"Is the open
government ruckus over Sarah Palin’s speaking fee in Turlock sputtering toward
a conclusion?", asks Lance Williams, blogging for California Watch,
referring to a CSU Stanislaus attorney's disclosure that a search of university
files had found nearly 900 pages concerning Governor Palin's invitation to
speak at a campus-related fundraiser.

He reports:

Terry Francke of Californians Aware, the First Amendment group that is trying to pry loose a copy of Palin’s contract for a speech at CSU Stanislaus, says the university has admitted for the first time that it has “800 or 900” documents about the event in its possession.

He says that’s “utterly at odds” with the university’s initial response to queries that were filed under terms of the Public Records Act, the state’s open records law.

At first, Francke recalls, the university said it didn’t have a single piece of paper about Palin's June 25 speech on campus.

It referred queries to the CSU Stanislaus Foundation. The foundation, which booked Palin for the event, signed a contract with the former Alaska governor and darling of the tea-party movement agreeing not to disclose how much she’s getting paid.(Critics suspect it’s more than $100,000.)

The foundation also claims to be exempt from the Public Records Act.Francke said the university’s claim that it had absolutely no documents about Palin never made much sense.Then, last month, the university’s claim was badly undercut by its alleged involvement in the so-called shred-a-thon. State Sen. Leland Yee, D-San Francisco, accused CSU officials of shredding public document about the Palin speech.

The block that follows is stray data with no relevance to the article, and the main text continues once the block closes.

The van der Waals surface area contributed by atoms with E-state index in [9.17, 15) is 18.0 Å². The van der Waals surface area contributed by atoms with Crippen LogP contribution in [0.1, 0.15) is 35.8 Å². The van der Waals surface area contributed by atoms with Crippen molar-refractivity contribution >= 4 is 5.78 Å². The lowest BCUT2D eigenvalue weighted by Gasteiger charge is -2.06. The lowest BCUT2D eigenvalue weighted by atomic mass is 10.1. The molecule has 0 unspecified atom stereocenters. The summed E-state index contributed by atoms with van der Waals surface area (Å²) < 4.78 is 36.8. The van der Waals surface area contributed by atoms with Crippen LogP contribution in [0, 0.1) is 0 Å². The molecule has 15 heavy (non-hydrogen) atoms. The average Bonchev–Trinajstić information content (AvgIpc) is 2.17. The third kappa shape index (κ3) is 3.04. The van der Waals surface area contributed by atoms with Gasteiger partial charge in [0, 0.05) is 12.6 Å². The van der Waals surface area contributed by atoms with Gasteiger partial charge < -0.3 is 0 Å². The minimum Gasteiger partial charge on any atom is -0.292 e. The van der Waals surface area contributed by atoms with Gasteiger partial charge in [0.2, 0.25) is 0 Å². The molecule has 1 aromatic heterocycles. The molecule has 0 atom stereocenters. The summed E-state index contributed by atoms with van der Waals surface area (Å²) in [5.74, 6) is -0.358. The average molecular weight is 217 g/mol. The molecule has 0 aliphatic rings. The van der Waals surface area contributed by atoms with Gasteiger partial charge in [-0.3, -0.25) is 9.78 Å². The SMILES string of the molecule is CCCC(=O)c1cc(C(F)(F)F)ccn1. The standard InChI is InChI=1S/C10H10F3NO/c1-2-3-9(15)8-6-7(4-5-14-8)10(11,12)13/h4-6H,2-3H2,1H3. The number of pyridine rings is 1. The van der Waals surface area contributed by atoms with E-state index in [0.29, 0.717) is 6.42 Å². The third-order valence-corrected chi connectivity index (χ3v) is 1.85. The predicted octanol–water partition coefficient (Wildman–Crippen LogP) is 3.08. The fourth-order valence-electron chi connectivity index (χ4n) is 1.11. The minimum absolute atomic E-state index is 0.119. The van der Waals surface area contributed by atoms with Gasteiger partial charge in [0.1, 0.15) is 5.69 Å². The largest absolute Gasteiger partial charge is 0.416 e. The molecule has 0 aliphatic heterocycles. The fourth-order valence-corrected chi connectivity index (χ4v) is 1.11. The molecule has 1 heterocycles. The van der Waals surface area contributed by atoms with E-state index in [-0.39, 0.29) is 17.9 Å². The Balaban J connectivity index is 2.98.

Students had come to Yee with shredded documents they said they recovered from a dumpster near the administration building on a "furlough Friday," when the campus was deserted. The documents included part of Palin’s contract – although not the page that details the fee.

The shredding got the attention of the state attorney general’s office, which launched a probe of the foundation.

Now, Francke says the university has offered to make relevant documents available soon.

Lawyer Kelly Aviles, who is handling the courtroom work for Californians Aware, said she wasn’t optimistic that Palin’s contract would be in the trove.

“I would highly doubt it,” she said. She said she expects the CSU will continue to resist disclosing the contract, and the whole thing will wind up in court after Palin has come and gone.

CSU Stanislaus’ legal fees are being paid by the taxpayers. If Californians Aware wins its lawsuit, state law will require the taxpayers to pay the group’s legal costs as well.